We never thought it could happen, but it appears that Seth Rogen has finally fallen victim to his own success.

The fantastic trailer gave us high hopes – and the concept alone of a sausage trying to save food-kind pushed them up even higher. But the reality is disappointing; the trailer, unfortunately, contained all of the funniest moments, leaving the rest of the film a little dry. And for a short film, the writers try to cram a hell of a lot in (mostly the c-word). The result is slightly unbalanced, a little unfocused, and massively wrapped up in its own vulgar humour.

But, for a film about a hot dog, this is deceptively clever. Rogen touches upon themes such as the Israeli-Palestinian conflict and religious intolerance, and he does it oh-so-subtly as well. The real benchmark here is the film’s blatant challenge to the concept of God, something that has largely been avoided in the film industry. Where Sausage Party initially comes across as a platform for Rogen’s usual weed-smoking, innuendo-laden tomfoolery, it’s actually an effective vehicle for their interestingly atheist musings. Who’d have thought it?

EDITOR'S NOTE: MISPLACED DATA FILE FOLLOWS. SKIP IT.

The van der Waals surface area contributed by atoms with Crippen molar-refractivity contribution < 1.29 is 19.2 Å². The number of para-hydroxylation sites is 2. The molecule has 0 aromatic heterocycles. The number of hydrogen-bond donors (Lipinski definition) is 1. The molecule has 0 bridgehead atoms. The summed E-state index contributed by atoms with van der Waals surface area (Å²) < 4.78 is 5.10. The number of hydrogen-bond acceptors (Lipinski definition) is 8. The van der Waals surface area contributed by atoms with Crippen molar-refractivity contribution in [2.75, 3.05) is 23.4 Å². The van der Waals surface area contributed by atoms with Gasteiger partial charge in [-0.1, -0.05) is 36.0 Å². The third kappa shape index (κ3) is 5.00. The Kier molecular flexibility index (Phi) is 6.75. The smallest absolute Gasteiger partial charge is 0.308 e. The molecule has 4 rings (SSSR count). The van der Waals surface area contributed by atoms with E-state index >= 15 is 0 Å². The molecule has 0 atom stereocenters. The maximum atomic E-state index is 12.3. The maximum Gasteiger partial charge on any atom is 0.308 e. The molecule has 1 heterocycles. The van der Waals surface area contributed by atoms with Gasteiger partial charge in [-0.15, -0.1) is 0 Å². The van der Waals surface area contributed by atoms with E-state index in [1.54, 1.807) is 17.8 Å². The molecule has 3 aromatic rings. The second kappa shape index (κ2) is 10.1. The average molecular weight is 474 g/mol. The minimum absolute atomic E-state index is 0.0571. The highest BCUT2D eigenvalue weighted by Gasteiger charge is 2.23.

The real problem is that Sausage Party is just too clever for its own good. Rogen and Goldberg dip their finger into way too many pies, and unfortunately some of the more interesting themes are picked up, and then dropped just as quickly. It ends up feeling like you’re listening to Rogen’s own weed-induced philosophical ramblings; but then again, we probably are.

Vulgar to the point of discomfort, Sausage Party is, quite honestly, a little pompous. If you’re settling in for a stoner flick, you will feel short-changed by what is essentially a political lecture from Seth Rogen. Aside from a fantastic performance from Edward Norton, you will likely be disappointed.  



CAST: Seth Rogen, Kristen Wiig, Edward Norton, Jonah Hill, Michael Cera, James Franco

DIRECTORS: Conrad Vernon, Greg Tiernan

WRITERS: Kyle Hunter, Ariel Shaffir, Seth Rogen, Evan Goldberg

SYNOPSIS: A sausage strives to discover the truth about his existence.